Okinawa Tourism Information:OneLookatMITSUOSeasir(Naha)willBringGreatEnergy&GoodLuck

One Look at MITSUO Seasir (Naha) will Bring Great Energy & Good Luck

post : 2019.11.21 18:00



With large, glaring eyes and sharp fangs peaking from their mouths, the Shisa are intimidating and appear very tough. Perhaps that’s what many people picture when they think of Shisa lions.



Breaking such stereotypes of Shisa are those found at MITSUO Seasir Art Museum located just off of lively Kokusai Street in Naha. The Shisa that line the shelves in the shop are more than just a little different from the commonly seen Shisa, and are very colorful and have charming expressions. Many of them are small enough to sit on the palm of your hand, and the price is very reasonable. They’re actually quite sweet that you’ll want to pick up a few.



The creator of these charming Shisa is Mitsuo Miyagi, a Shisa artist based in Okinawa who works around the globe. Mitsuo-san’s father was also a Shisa craftsman and so since he was a child, he was always involved in making Shisa.



Mituso-san shares with a smile, “My father gave me allowance whenever I helped him make the base for the Shisa. So I used to think, ‘Allowance is something that you can’t get unless you make Shisa (chuckles)’. I thought everybody made Shisa to get allowance...”



When asked about the unique and lovable expressions on the Shisa that he makes, he replied that he was inspired by the words of the late Joka Shima, a leading figure in the world of Shisa making.



“People say that Shisa works to cast away evil, but they’re really not simply there to scare away bad spirits, but they’re actually gods who cleanse evil. If a demon were to come to Okinawa from somewhere far away, and our Shisa repels it away, then the demon would go to other parts of Japan or to the big continents. That doesn’t solve the problem. The Shisa cleanses the tainted spirits of the demons, makes them good, and they live happily ever after with us in Okinawa. Okinawa’s Shisa have the power to cleanse and purify. That’s why their facial expressions cannot be intimidating. They are powerful but underneath it all, they must have Chimugukuru (great care and warmth towards others).” These words from Shima-san shook and inspired Mitsuo-san.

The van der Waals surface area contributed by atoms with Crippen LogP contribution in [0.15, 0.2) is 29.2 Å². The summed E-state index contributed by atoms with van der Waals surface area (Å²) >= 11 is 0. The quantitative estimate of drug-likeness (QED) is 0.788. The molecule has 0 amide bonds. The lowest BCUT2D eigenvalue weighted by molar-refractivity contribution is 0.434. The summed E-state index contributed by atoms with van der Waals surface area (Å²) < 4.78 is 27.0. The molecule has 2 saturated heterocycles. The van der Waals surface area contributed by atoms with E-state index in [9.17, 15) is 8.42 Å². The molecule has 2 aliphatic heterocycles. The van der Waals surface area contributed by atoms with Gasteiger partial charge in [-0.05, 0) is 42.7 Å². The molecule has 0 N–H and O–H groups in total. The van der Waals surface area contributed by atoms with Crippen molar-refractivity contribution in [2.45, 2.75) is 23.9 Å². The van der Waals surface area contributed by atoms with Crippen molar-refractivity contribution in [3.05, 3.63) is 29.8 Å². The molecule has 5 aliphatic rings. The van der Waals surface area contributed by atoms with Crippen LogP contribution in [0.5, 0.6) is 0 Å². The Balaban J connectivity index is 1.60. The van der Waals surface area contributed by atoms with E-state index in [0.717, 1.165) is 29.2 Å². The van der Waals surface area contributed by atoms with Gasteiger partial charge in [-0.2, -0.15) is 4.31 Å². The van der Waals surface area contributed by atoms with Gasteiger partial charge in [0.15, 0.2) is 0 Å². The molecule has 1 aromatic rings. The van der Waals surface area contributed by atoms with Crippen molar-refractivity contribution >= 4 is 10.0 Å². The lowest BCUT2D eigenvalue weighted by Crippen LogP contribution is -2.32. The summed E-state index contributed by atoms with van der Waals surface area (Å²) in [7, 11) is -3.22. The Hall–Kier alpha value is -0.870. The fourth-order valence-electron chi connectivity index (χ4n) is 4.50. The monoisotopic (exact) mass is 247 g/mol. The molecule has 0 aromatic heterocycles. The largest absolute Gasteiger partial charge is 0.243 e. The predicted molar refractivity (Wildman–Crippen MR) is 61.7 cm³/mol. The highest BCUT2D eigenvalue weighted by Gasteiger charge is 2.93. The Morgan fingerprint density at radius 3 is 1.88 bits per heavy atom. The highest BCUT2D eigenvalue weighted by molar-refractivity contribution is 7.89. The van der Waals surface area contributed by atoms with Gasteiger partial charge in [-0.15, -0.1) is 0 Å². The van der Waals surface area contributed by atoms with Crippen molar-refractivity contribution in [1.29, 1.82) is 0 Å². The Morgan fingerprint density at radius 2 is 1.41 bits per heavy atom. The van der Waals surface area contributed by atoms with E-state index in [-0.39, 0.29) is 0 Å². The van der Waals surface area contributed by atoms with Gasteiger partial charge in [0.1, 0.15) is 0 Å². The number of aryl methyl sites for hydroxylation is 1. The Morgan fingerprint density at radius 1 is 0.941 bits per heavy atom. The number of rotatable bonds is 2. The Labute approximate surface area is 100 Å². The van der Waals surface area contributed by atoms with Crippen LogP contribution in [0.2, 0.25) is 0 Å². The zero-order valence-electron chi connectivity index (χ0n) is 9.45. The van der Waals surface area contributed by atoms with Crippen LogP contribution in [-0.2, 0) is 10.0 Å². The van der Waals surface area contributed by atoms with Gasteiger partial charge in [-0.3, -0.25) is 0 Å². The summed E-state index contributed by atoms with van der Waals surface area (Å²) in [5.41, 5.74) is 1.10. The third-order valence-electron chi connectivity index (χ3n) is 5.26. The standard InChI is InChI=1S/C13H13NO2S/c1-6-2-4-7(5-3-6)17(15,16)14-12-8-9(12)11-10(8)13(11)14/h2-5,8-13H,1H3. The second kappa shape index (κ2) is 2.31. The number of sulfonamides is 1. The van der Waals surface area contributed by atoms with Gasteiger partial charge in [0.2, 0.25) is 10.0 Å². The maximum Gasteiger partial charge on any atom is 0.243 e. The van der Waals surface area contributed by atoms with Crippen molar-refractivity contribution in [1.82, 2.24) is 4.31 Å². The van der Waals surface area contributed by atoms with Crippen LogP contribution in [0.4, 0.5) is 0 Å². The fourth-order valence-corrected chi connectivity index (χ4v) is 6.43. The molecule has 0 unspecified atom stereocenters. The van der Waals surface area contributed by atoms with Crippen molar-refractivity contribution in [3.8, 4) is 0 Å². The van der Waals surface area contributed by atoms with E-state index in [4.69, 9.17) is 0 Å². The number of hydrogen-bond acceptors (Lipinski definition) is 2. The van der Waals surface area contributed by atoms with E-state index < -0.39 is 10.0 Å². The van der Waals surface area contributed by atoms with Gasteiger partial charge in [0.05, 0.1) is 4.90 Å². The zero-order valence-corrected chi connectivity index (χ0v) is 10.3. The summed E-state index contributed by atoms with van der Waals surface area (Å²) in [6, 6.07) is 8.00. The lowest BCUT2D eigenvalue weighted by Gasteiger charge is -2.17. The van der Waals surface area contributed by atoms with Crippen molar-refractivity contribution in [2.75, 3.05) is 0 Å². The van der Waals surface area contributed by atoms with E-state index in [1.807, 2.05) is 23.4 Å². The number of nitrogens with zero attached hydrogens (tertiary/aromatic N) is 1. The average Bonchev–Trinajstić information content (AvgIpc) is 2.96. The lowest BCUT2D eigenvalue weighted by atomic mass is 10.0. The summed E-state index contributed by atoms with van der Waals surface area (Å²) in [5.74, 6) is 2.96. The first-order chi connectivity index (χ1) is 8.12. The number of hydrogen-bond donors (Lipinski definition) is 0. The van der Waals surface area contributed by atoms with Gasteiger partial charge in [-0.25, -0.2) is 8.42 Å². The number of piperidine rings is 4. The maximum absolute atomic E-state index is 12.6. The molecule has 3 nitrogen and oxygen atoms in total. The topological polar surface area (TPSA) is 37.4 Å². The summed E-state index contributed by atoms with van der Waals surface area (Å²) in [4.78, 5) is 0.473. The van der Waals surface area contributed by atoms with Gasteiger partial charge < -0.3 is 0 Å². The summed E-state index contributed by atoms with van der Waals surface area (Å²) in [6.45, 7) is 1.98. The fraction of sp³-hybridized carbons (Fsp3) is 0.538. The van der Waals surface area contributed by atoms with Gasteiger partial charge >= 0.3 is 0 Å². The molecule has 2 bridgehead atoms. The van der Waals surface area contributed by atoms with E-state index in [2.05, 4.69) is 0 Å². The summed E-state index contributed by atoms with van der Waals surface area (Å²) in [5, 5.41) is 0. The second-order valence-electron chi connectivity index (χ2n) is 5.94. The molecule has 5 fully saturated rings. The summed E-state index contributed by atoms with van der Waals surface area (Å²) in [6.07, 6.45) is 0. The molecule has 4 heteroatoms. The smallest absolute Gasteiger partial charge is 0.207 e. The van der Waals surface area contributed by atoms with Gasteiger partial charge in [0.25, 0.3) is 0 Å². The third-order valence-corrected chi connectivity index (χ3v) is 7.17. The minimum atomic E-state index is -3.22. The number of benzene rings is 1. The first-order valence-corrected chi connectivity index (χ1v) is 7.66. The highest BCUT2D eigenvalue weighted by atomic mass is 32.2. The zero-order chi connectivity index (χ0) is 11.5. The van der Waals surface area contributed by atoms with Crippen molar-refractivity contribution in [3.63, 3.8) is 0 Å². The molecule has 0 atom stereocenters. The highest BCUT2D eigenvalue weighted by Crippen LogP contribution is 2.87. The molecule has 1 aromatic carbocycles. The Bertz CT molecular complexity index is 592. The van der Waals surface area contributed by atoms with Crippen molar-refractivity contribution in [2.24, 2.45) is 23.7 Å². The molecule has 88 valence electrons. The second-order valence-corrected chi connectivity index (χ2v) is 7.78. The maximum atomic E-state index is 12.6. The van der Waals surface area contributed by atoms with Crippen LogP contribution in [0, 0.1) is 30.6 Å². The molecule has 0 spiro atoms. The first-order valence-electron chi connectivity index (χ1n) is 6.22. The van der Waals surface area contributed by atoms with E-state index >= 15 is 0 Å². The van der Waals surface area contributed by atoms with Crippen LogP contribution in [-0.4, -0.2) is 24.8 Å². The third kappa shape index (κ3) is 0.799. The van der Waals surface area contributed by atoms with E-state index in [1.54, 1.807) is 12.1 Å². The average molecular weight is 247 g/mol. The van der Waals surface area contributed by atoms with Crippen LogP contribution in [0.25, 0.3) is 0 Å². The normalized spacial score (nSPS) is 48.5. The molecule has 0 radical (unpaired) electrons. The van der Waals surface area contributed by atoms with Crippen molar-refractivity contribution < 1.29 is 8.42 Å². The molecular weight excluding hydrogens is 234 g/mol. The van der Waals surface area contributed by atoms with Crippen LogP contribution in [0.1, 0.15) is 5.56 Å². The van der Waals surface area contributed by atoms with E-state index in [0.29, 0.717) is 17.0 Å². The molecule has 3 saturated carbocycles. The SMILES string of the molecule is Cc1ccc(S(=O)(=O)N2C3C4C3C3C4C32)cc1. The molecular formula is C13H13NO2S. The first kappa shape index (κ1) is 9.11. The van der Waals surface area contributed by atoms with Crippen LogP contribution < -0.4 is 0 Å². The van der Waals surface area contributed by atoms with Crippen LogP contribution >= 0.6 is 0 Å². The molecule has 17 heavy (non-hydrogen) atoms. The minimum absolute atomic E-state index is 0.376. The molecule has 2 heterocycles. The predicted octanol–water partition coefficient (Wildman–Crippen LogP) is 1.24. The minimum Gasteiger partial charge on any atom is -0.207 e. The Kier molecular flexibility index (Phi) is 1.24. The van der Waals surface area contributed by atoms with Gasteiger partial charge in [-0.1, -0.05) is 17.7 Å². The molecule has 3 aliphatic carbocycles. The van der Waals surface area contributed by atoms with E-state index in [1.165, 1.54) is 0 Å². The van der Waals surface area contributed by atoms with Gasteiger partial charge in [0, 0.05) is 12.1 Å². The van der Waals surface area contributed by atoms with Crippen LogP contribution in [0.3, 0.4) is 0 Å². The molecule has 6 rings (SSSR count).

In creating his work, he aims to make Shisa that even those who are not interested in traditional crafts will take notice. A kind of Shisa that “just having it around will bring good luck”. It’s very common to see Shisa placed on the gates and entryways to homes and buildings, but Mitsuo-san thought, “Why not make small Shisa that can fit on the palm of your hand or sit on top of a computer?” And this is how the Waraba (child) Shisa was born.



Since then, Mitsuo-san has been making various types of “Shisa that are like talismans which give people energy just by looking at them”. One of the popular series is the Shisa chopstick rest that brings good luck, which are available at the arts and crafts shop, Dear Okinawa, located within Naha Airport.



Many of the Shisa available at MITSUO Seasir Museum are made with Okinawa’s coral, Kawara roof tiles, and water drawn from sacred Utaki sites. By using water shared from very important sites, Mitsuo-san says it makes him really aware of the care that goes into creating each piece. “The Shisa that I enjoy making will surely deliver this energy to whoever this Shisa goes to,” he says.


 

“My dreams is to create a giant Shisa sphynx in the northern region of Okinawa Island. I want to make a Shisa sphynx in Okinawa just like the sphynx in Egypt (because they say the origin of Shisa is the Egyptian sphynx). It may not be possible in my lifetime, so we can work it out, Gaudi style. It can take decades or even centuries. You know how people flock to see the Sagrada Familia from all over the world, just to see it being built, right? So just like that, it would be great if people came to Okinawa to see it being built. And like the Ise Shrine and the Kumano Sanzan (the three Grand Shrines), people would repeatedly visit…That’s my dream, to create something that big,” says Mitsuo-san.

People from around the world gathering in Okinawa to be blessed with good luck. I’m beginning to think, it may not be such a farfetched dream after all.

 

MITSUO Shisa Art Museum
Address: 2-1-3 Makishi, Naha City, Okinawa
Telephone: 098-862-7800
Hours: 10:00 to 22:00

 

Also Available at:
Dear Okinawa,
Address: 2F Connecting Terminal at Naha Airport, 150 Kagamizu, Naha City, Okinawa
Hours: 7:00 to 20:30
Inquiries: staff@dearokinawa.com
Website: https://dearokinawa.com/



Okinawa CLIP photo writer, Sachiko Tachi
 

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